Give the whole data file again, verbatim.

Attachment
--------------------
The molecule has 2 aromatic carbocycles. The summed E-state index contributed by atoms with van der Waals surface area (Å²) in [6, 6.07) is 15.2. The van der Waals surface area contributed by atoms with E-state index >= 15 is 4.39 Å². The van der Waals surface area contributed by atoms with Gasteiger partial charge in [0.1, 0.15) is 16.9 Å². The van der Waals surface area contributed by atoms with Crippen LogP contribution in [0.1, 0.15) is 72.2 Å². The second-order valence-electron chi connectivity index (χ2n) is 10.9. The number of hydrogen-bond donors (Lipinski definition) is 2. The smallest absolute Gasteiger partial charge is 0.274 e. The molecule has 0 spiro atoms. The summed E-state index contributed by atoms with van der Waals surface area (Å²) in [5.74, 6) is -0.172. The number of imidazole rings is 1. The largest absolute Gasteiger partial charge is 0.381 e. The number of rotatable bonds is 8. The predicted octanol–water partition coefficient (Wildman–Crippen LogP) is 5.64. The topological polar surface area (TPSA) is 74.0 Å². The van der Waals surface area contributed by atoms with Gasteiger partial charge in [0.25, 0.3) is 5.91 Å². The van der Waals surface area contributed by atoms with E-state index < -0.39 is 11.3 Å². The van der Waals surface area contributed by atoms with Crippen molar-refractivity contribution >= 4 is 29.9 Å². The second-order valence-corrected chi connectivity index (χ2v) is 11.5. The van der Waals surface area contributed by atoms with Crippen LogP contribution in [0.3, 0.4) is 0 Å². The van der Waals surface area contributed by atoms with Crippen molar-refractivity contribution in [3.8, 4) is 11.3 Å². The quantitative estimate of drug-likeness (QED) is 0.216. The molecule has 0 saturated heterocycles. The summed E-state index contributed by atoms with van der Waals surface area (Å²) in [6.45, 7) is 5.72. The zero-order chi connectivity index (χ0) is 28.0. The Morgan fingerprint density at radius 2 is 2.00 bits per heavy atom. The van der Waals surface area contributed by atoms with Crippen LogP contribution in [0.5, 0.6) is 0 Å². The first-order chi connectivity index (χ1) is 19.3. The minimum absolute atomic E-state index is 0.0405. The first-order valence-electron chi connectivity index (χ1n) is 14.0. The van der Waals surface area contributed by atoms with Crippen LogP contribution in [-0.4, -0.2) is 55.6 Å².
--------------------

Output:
The molecule has 2 aromatic carbocycles. The summed E-state index contributed by atoms with van der Waals surface area (Å²) in [6, 6.07) is 15.2. The van der Waals surface area contributed by atoms with E-state index >= 15 is 4.39 Å². The van der Waals surface area contributed by atoms with Gasteiger partial charge in [0.1, 0.15) is 16.9 Å². The van der Waals surface area contributed by atoms with Crippen LogP contribution in [0.1, 0.15) is 72.2 Å². The second-order valence-electron chi connectivity index (χ2n) is 10.9. The number of hydrogen-bond donors (Lipinski definition) is 2. The smallest absolute Gasteiger partial charge is 0.274 e. The molecule has 0 spiro atoms. The summed E-state index contributed by atoms with van der Waals surface area (Å²) in [5.74, 6) is -0.172. The number of imidazole rings is 1. The largest absolute Gasteiger partial charge is 0.381 e. The number of rotatable bonds is 8. The predicted octanol–water partition coefficient (Wildman–Crippen LogP) is 5.64. The topological polar surface area (TPSA) is 74.0 Å². The van der Waals surface area contributed by atoms with Gasteiger partial charge in [0.25, 0.3) is 5.91 Å². The van der Waals surface area contributed by atoms with E-state index < -0.39 is 11.3 Å². The van der Waals surface area contributed by atoms with Crippen molar-refractivity contribution >= 4 is 29.9 Å². The second-order valence-corrected chi connectivity index (χ2v) is 11.5. The van der Waals surface area contributed by atoms with Crippen LogP contribution in [0.3, 0.4) is 0 Å². The van der Waals surface area contributed by atoms with Crippen molar-refractivity contribution in [3.8, 4) is 11.3 Å². The quantitative estimate of drug-likeness (QED) is 0.216. The molecule has 0 saturated heterocycles. The summed E-state index contributed by atoms with van der Waals surface area (Å²) in [6.45, 7) is 5.72. The zero-order chi connectivity index (χ0) is 28.0. The Morgan fingerprint density at radius 2 is 2.00 bits per heavy atom. The van der Waals surface area contributed by atoms with Crippen LogP contribution in [0.5, 0.6) is 0 Å². The first-order chi connectivity index (χ1) is 19.3. The minimum absolute atomic E-state index is 0.0405. The first-order valence-electron chi connectivity index (χ1n) is 14.0. The van der Waals surface area contributed by atoms with Crippen LogP contribution in [-0.4, -0.2) is 55.6 Å².